Get to know the organization dedicated to finding fosters & forever homes for this magnificent breed
By Jon Nelson
Since Get Leashed began, we’ve met and gotten to know hundreds of dogs. They’ve all been incredibly special, but there’s one breed that continuously stands out: Great Danes. While these gentle giants certainly make a sizeable impression because of their, well, size, we’ve gotta say it’s their personalities’ that really stand out.
Behind those sweet eyes, there’s more substance and character than found in your average dog. Without intending to sound too esoteric, their personalities are almost human-like in nature. And, like humans, their needs are a bit more complicated than a lot of other breeds, which is why caring for them takes a bit of extra work. This means that Danes are often misplaced in homes, finding themselves with owners who can’t or won’t take the time needed to train and care for them properly. As a result, many Danes are put up for adoption (in the best case scenario), or worse, neglected, abused and oftentimes abandoned.
Enter Danes in Distress. This fantastic organization is dedicated to improving the lives of abandoned and abused Great Danes, with the eventual goal of finding them a permanent, caring home.
Joanne Wilcox, Regional Coordinator for Danes in Distress, spoke with Get Leashed about Great Danes and the organization’s really big job. Joanne has four Danes herself, so needless to say, she’s dedicated to the breed.
“Google Great Dane personality types,” explains Joanne, “and everything you read will be great, but nothing prepares you for the size.” She continues: “People read ‘gentle giants’ and ‘lazy,’ but they don’t realize the regular dog issues still exist, but are so much bigger with Danes. Instead of chewing your pillow, they’ll eat your couch.”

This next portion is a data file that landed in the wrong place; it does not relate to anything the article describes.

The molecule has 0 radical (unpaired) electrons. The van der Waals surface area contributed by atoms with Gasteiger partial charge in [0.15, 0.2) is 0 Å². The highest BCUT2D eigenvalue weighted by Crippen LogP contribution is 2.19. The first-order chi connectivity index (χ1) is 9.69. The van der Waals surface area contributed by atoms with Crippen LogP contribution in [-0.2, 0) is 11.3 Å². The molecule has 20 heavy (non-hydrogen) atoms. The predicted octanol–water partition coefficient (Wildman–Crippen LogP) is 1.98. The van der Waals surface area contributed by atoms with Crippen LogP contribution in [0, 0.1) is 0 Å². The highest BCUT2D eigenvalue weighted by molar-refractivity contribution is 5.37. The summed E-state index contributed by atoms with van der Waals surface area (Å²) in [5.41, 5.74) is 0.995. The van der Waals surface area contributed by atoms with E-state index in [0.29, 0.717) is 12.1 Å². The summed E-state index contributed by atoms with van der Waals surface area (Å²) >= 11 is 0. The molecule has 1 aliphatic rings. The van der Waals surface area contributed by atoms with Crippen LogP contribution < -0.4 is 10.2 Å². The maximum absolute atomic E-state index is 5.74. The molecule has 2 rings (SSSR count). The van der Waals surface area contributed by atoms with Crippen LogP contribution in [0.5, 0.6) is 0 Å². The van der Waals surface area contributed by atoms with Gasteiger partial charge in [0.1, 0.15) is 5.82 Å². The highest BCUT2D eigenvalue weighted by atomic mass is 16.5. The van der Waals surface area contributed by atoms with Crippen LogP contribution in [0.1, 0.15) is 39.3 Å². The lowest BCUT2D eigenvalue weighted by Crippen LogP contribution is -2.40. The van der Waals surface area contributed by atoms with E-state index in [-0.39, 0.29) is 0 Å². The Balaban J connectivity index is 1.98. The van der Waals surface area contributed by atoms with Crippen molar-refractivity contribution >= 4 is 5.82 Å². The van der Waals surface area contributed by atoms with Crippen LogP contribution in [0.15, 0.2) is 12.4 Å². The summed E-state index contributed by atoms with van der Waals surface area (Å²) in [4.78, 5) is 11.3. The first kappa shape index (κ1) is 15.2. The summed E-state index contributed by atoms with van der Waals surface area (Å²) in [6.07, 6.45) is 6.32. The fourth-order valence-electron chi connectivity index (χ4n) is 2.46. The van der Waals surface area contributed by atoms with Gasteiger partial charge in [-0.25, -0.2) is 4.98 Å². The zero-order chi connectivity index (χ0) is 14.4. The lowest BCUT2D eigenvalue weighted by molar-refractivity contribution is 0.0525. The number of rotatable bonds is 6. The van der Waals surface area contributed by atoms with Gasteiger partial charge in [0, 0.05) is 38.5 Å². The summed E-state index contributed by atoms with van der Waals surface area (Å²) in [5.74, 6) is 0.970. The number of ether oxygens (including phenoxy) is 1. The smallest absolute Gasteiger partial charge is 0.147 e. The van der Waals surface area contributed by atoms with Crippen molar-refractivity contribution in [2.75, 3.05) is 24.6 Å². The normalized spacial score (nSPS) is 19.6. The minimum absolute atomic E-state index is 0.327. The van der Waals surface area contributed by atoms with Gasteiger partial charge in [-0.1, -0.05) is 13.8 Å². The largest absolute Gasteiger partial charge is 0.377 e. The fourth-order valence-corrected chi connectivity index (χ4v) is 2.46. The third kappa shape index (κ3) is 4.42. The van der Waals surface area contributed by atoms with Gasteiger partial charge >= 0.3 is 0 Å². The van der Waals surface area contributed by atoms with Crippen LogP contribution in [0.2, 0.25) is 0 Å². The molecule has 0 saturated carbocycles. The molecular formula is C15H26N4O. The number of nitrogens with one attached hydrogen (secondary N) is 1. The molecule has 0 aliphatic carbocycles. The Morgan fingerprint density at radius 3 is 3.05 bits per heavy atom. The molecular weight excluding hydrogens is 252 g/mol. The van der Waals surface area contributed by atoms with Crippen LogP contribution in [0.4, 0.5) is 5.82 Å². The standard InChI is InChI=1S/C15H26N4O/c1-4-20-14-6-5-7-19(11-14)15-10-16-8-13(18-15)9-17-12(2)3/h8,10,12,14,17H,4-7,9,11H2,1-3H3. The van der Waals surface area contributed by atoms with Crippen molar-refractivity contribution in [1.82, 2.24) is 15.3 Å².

Due to their size, Great Danes are clumsy. While they’re completely loving and great with people, a common complaint is that these dogs hurt children, simply by accidentally walking into them.
Photo credit: Erin Campbell photography
And then of course there’s their sensitivity. Many Danes suffer a great deal from separation anxiety. Without proper training, a Great Dane that is calm and gentle when with their owner may act out due to anxiety and panic when left alone.
Because of this, a large part of Danes in Distress’ efforts are put into finding fosters. These are special people who take the time to deal with the dogs’ separation anxiety. A lot of people are long-time foster parents, spending significant amounts of time caring for the dogs in order to regain their trust in humans. If they have other Danes, all the better, as their dogs can help a new foster understand that time alone won’t last forever and owners always come back. If you’re thinking about having a Great Dane as a pet, fostering is definitely a great way to begin getting to know the breed.
Danes in Distress rescues 50-100 Danes a year. The holidays are a busy time. Last year they had 19 dogs in their system, as neglectful owners go on vacation and instead of finding accommodations for their dogs, simply surrender them to the Humane Society instead.
Through their 60 years of experience serving the breed in Ontario and Quebec, Danes in Distress have become the go-to number for animal services, vets and the Humane Society when a Great Dane needs help. Volunteers are passionate about the breed and some sign on simply to act as drivers, transporting a Dane from wherever they are to a safe foster home.
Despite their popularity in the Great Dane community, Danes in Distress is always in need of more volunteers and foster families. If you’d like to donate your time, you can learn more here.
Of course, monetary donations are also needed. Danes in Distress covers the entire cost of fostering a Great Dane for as long as it takes to find it a forever home. Every little bit helps and if you’re able, you can make a secure donation on their site.